The U.S. dollar is falling on Friday against the euro following the release of the Employment Cost Index, the primary measurement of labor costs, which rose only 0.2 percent in the 2nd quarter of 2015, representing the weakest increase since 1982.
Economists from briefing.com were forecasting an increase of 0.7 percent.
Wages and salaries increased 2.1 percent over the current 12-month period.
In June 2014 the change was 1.8 percent.
Benefit costs rose 1.8 percent over the 12-month period ending June 2015. In June 2014 the increase was 2.5 percent.
The Employment Cost Index is an indicator that points to labor slack in the economy and is used as a predictor of core inflation.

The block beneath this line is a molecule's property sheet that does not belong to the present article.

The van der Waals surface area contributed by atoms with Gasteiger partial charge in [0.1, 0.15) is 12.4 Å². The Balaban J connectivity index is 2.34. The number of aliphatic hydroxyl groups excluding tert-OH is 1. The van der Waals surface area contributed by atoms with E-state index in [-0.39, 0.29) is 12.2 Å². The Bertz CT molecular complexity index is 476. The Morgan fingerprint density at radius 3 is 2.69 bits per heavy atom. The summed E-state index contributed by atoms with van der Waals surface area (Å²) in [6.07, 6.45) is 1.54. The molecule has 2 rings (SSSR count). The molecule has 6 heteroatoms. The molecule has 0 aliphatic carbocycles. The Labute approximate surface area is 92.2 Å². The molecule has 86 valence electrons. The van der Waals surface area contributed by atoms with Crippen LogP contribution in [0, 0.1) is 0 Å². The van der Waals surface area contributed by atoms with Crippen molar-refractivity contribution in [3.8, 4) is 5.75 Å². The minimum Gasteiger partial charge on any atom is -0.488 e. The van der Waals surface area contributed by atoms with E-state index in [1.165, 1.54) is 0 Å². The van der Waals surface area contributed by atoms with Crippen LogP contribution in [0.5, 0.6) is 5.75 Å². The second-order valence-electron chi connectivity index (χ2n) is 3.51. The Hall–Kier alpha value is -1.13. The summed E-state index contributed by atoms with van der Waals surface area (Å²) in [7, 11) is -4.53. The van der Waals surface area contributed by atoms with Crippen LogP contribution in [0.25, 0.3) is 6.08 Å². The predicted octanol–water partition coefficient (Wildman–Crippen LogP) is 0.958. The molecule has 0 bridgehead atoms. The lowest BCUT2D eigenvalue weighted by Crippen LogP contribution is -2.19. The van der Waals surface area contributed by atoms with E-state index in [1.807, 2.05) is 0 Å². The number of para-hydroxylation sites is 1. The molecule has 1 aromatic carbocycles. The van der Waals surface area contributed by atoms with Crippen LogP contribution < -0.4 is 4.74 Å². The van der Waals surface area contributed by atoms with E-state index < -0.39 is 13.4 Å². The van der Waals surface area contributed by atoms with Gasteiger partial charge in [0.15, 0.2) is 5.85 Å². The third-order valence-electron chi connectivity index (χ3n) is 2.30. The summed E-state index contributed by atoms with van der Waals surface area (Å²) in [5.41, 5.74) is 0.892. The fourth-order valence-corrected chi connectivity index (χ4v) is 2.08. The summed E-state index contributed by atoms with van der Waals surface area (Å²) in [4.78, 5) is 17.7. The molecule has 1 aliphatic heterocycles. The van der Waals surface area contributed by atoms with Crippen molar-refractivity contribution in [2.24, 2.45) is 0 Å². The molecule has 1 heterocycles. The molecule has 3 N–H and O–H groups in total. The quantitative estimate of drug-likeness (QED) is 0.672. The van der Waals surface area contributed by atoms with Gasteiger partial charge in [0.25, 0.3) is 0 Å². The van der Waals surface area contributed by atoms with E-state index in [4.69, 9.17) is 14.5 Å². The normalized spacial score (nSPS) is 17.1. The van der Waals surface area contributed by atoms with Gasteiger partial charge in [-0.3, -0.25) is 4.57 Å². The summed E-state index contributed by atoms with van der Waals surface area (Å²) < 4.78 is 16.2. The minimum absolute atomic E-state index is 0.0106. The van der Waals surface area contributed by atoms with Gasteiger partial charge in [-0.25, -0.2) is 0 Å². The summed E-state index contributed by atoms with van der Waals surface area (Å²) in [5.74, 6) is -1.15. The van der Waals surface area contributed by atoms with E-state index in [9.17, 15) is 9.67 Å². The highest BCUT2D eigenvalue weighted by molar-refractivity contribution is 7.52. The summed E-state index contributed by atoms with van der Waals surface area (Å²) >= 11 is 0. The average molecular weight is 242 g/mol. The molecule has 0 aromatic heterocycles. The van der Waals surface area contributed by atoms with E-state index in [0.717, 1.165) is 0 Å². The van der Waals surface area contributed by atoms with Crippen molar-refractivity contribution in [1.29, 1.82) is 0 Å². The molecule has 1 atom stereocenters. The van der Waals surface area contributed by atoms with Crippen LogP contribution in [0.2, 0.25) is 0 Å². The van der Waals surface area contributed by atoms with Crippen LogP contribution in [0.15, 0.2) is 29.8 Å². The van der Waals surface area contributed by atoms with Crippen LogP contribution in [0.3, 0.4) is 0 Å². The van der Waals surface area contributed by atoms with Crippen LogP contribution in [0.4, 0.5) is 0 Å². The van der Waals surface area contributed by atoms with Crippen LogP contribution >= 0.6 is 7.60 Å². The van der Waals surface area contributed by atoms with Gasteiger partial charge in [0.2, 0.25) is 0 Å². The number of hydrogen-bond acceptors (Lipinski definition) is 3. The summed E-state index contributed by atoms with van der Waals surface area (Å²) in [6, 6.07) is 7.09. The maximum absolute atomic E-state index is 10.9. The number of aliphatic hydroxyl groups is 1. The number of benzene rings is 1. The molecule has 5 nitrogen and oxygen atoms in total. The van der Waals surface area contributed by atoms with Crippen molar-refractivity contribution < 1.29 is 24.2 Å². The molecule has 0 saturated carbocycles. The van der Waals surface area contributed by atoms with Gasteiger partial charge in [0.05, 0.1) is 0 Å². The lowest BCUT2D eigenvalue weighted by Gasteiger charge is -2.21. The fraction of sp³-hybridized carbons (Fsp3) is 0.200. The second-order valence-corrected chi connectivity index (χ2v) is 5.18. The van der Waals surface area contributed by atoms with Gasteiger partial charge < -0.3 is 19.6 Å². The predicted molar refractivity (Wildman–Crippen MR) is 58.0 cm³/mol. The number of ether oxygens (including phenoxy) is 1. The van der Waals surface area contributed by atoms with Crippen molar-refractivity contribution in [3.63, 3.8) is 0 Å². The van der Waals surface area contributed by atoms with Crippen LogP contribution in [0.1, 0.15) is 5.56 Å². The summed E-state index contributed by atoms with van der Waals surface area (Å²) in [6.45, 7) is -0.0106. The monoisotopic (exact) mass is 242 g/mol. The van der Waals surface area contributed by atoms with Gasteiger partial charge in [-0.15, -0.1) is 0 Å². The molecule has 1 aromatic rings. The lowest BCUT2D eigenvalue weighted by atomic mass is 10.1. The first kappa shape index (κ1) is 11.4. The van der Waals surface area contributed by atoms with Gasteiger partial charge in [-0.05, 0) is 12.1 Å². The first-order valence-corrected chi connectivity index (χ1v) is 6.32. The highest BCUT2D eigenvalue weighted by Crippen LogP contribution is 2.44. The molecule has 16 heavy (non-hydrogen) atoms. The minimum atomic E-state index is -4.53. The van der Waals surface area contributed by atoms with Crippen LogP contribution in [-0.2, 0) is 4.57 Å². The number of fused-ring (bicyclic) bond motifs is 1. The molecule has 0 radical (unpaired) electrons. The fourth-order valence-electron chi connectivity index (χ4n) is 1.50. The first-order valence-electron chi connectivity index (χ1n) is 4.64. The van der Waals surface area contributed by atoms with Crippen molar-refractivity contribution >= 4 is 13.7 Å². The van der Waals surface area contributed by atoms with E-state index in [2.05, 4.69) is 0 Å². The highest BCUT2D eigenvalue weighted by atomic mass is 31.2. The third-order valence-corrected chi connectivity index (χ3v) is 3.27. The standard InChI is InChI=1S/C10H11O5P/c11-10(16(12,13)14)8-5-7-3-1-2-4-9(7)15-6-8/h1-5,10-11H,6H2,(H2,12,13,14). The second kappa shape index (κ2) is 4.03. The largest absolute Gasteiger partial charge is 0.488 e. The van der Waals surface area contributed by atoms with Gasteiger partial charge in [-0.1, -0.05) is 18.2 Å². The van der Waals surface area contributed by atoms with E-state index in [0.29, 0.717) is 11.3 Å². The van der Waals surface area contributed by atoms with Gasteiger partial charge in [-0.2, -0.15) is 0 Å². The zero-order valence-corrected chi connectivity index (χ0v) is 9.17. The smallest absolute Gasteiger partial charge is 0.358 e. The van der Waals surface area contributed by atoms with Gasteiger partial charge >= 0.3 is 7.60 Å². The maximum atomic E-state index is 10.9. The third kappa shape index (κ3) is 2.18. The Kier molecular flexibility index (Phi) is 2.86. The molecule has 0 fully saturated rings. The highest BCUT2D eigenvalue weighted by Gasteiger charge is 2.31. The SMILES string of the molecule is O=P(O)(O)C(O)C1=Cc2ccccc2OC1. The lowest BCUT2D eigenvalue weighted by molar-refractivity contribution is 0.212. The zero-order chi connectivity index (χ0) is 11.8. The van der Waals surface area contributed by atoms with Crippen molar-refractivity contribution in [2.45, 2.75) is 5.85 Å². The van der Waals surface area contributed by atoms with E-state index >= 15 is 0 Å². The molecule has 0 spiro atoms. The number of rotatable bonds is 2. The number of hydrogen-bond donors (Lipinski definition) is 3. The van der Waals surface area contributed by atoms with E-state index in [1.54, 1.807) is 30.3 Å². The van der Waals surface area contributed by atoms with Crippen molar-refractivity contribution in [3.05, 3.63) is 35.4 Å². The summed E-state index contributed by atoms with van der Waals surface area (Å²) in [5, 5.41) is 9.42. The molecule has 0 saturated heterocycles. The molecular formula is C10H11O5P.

Committee members in the Federal Reserve pay attention to the Employment Cost Index when deciding about monetary policy and changes with interest rates.
According to the Bureau of Economic Analysis, the trimmed mean PCE rate in May, excluding food and energy, was 1.6 percent.
On a 12 month basis, PCE inflation, excluding food and energy, rose 1.2 percent.
The Federal Reserve wants to see the evidence of rising inflation that moves closer to its 2 percent inflation target in the medium term before raising interest rates with the federal funds rate.
Yesterday the Commerce Department released GDP results for the 2nd quarter of 2015 which revealed that economic growth expanded by 2.3 percent in the 2nd quarter (the second 3 month period of 2015 ending in June).
Economists from briefing.com were forecasting 1.3 economic growth in the 2nd quarter.
The Commerce Department also showed revised first quarter GDP results from -0.2 percent to 0.6 percent.